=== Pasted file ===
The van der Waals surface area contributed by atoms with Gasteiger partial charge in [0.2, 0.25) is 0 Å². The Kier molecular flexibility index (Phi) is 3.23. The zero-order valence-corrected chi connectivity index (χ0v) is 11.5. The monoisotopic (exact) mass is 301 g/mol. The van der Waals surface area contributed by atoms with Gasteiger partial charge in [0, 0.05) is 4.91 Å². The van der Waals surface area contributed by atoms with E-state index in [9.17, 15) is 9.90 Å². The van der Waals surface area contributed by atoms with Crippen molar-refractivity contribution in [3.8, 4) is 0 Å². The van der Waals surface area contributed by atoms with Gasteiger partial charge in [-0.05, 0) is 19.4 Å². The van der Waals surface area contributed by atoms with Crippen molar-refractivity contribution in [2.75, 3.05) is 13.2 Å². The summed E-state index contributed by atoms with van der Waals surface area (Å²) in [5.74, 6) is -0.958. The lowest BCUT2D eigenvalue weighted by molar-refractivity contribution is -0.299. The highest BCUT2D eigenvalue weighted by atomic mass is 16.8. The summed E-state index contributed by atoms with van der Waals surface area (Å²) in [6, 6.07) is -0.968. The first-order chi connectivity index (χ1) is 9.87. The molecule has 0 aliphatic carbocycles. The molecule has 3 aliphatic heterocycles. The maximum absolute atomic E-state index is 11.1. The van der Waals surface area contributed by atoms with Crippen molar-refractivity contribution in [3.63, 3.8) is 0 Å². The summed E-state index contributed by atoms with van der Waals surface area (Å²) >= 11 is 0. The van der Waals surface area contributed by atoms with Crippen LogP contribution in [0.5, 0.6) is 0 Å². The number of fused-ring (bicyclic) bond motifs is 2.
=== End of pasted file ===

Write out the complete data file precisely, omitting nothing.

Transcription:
The van der Waals surface area contributed by atoms with Gasteiger partial charge in [0.2, 0.25) is 0 Å². The Kier molecular flexibility index (Phi) is 3.23. The zero-order valence-corrected chi connectivity index (χ0v) is 11.5. The monoisotopic (exact) mass is 301 g/mol. The van der Waals surface area contributed by atoms with Gasteiger partial charge in [0, 0.05) is 4.91 Å². The van der Waals surface area contributed by atoms with E-state index in [9.17, 15) is 9.90 Å². The van der Waals surface area contributed by atoms with Crippen molar-refractivity contribution in [3.8, 4) is 0 Å². The van der Waals surface area contributed by atoms with Gasteiger partial charge in [-0.05, 0) is 19.4 Å². The van der Waals surface area contributed by atoms with Crippen molar-refractivity contribution in [2.75, 3.05) is 13.2 Å². The summed E-state index contributed by atoms with van der Waals surface area (Å²) in [5.74, 6) is -0.958. The lowest BCUT2D eigenvalue weighted by molar-refractivity contribution is -0.299. The highest BCUT2D eigenvalue weighted by atomic mass is 16.8. The summed E-state index contributed by atoms with van der Waals surface area (Å²) in [6, 6.07) is -0.968. The first-order chi connectivity index (χ1) is 9.87. The molecule has 0 aliphatic carbocycles. The molecule has 3 aliphatic heterocycles. The maximum absolute atomic E-state index is 11.1. The van der Waals surface area contributed by atoms with Crippen molar-refractivity contribution in [3.63, 3.8) is 0 Å². The summed E-state index contributed by atoms with van der Waals surface area (Å²) >= 11 is 0. The van der Waals surface area contributed by atoms with Crippen LogP contribution in [0.5, 0.6) is 0 Å². The number of fused-ring (bicyclic) bond motifs is 2.